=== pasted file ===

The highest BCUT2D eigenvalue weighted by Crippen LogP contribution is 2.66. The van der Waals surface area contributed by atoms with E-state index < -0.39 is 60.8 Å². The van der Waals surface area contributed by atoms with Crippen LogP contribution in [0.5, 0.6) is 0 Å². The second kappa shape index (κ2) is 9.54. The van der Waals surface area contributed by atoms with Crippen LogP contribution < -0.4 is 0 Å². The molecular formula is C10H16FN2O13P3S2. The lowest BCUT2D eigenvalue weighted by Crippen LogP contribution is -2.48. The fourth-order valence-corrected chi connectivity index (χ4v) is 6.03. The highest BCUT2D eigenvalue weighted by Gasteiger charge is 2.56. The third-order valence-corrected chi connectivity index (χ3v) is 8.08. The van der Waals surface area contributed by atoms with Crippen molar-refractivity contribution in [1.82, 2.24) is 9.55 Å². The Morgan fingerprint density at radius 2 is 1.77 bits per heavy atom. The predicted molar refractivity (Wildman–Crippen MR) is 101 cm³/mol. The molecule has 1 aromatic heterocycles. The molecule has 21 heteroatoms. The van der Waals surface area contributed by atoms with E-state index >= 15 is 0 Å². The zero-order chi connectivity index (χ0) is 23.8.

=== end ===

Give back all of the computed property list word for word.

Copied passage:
The highest BCUT2D eigenvalue weighted by Crippen LogP contribution is 2.66. The van der Waals surface area contributed by atoms with E-state index < -0.39 is 60.8 Å². The van der Waals surface area contributed by atoms with Crippen LogP contribution in [0.5, 0.6) is 0 Å². The second kappa shape index (κ2) is 9.54. The van der Waals surface area contributed by atoms with Crippen LogP contribution < -0.4 is 0 Å². The molecular formula is C10H16FN2O13P3S2. The lowest BCUT2D eigenvalue weighted by Crippen LogP contribution is -2.48. The fourth-order valence-corrected chi connectivity index (χ4v) is 6.03. The highest BCUT2D eigenvalue weighted by Gasteiger charge is 2.56. The third-order valence-corrected chi connectivity index (χ3v) is 8.08. The van der Waals surface area contributed by atoms with Crippen molar-refractivity contribution in [1.82, 2.24) is 9.55 Å². The Morgan fingerprint density at radius 2 is 1.77 bits per heavy atom. The predicted molar refractivity (Wildman–Crippen MR) is 101 cm³/mol. The molecule has 1 aromatic heterocycles. The molecule has 21 heteroatoms. The van der Waals surface area contributed by atoms with E-state index >= 15 is 0 Å². The zero-order chi connectivity index (χ0) is 23.8.